Inconvenient heritage: Colonial collections and restitution in the Netherlands and Belgium
The discussion about objects, human remains and archives from former colonial territories is becoming increasingly heated. Over the centuries, a multitude of items – including a cannon of the King of Kandy, power-objects from DR Congo, Benin bronzes, Javanese temple statues, Maori heads and strategic documents – has ended up in museums and private collections in Belgium and the Netherlands by improper means. Since gaining independence, former colonies have been calling for the return of their lost heritage. As continued possession of these objects only grows more uncomfortable, governments and museums must decide what to do. How did these objects get here? Are they all looted, and how can we find out? How does restitution work in practice? Are there any appealing examples? How do other former colonial powers deal with restitution? Do former colonies trust their intentions? The answers to these questions are far from unambiguous, but indispensable for a balanced discussion.
Amsterdam University Press (AUP).
The book is available online via: https://library.oapen.org/handle/20.500.12657/57086.
The publication of this book is made possible by a grant from the Rijksdienst voor het Cultureel Erfgoed and the Vereniging KITLV.
Alicia Schrikker, senior lecturer in Colonial and Global history at Leiden University and chair of the Vereniging KITLV.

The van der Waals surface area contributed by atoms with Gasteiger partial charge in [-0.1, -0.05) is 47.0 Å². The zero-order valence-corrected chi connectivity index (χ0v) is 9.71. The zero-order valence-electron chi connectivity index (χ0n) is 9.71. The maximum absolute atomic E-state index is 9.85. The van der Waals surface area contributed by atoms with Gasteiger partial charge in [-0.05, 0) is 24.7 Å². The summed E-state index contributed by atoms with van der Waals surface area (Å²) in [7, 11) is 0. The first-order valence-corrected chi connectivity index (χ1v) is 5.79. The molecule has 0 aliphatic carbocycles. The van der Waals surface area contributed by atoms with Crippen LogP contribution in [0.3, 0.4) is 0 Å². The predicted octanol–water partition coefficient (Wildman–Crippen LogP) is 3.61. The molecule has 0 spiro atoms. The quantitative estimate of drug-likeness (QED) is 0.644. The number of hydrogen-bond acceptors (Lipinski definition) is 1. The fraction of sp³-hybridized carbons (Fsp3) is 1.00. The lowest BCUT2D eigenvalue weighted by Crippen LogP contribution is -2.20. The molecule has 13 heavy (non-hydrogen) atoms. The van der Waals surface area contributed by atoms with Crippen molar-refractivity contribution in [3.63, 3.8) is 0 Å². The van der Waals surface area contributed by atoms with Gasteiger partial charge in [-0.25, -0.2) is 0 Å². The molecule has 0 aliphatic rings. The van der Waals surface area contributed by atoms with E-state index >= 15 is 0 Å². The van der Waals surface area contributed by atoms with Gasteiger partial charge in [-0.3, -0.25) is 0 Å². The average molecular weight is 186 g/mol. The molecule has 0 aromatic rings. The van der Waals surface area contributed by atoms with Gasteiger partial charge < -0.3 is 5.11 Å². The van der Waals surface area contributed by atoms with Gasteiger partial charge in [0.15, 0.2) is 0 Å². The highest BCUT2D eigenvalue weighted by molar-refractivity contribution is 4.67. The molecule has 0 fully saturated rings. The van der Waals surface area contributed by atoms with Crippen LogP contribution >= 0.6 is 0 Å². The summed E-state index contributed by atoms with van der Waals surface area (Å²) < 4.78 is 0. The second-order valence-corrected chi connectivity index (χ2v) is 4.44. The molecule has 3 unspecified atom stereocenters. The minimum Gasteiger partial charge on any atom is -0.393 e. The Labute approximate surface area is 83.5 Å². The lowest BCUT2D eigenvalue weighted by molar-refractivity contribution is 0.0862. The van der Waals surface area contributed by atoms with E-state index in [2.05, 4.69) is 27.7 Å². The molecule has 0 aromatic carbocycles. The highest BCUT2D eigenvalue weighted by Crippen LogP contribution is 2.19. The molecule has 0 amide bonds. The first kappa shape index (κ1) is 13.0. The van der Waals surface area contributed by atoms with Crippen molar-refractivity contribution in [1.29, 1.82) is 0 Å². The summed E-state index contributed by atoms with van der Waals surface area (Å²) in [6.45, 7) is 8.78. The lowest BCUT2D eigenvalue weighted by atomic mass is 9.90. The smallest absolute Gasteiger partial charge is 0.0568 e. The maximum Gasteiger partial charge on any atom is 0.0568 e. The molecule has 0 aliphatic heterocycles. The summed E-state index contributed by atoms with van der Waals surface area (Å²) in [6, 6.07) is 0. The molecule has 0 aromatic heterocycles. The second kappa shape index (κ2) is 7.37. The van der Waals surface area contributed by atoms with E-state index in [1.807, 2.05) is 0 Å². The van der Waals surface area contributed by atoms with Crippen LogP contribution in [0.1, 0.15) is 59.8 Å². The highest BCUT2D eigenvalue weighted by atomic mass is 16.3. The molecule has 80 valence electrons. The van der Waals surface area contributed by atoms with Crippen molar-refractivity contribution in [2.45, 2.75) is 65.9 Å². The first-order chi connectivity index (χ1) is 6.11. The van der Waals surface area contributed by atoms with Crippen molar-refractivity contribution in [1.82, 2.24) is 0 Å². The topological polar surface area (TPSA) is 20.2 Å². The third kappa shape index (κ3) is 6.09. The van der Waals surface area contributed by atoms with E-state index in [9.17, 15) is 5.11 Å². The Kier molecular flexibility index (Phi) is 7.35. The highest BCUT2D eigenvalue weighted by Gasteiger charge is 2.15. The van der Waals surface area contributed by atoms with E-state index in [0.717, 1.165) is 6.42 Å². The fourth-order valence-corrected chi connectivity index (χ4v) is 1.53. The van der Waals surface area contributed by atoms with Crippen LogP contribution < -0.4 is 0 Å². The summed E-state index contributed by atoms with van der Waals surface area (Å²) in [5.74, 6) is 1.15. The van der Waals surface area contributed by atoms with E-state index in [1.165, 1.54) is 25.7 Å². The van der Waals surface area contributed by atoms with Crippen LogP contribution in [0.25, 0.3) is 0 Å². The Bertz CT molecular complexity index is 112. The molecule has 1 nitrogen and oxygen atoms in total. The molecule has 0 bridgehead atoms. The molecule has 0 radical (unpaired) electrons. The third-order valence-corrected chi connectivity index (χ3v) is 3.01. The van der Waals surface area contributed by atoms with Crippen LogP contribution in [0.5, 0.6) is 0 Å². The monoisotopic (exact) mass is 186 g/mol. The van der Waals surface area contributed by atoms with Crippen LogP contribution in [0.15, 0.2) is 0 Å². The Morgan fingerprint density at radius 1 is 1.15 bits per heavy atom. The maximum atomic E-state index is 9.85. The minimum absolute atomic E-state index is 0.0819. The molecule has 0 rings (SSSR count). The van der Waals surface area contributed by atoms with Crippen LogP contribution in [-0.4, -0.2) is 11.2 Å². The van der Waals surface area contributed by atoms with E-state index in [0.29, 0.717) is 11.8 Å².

Jos van Beurden, senior researcher colonial cultural collections and restitution at the VU University, Amsterdam will give a presentation: ‘Restitution in the Netherlands and Belgium: Progress or stagnation?’.
Marieke Bloembergen, professor in Heritage and Postcolonial Studies in Indonesian History at Leiden University & senior researcher at KITLV.
Mirjam Shatanawi, lecturer of Heritage Theory at the Reinwardt Academy/Amsterdam University of the Arts.
Aminuddin Siregar, lecturer in Indonesian Art History and Art Critic at the Faculty of Art and Design, Institut Teknologi Bandung (ITB), Indonesia and a PhD candidate at the Leiden University Centre for the Arts in Society.
Format, time & venue
This book discussion will be a hybrid event and will be held in the conference room of KITLV (room 1.68) and online via Zoom. Time: 15.00 h – 17.00 h CET.
Registration is required. If you want to attend this book talk on location, please register via: [email protected].
Seats are limited.
If you wish to attend the book discussion online, please register here.
This webinar is organized by the Vereniging KITLV and AUP.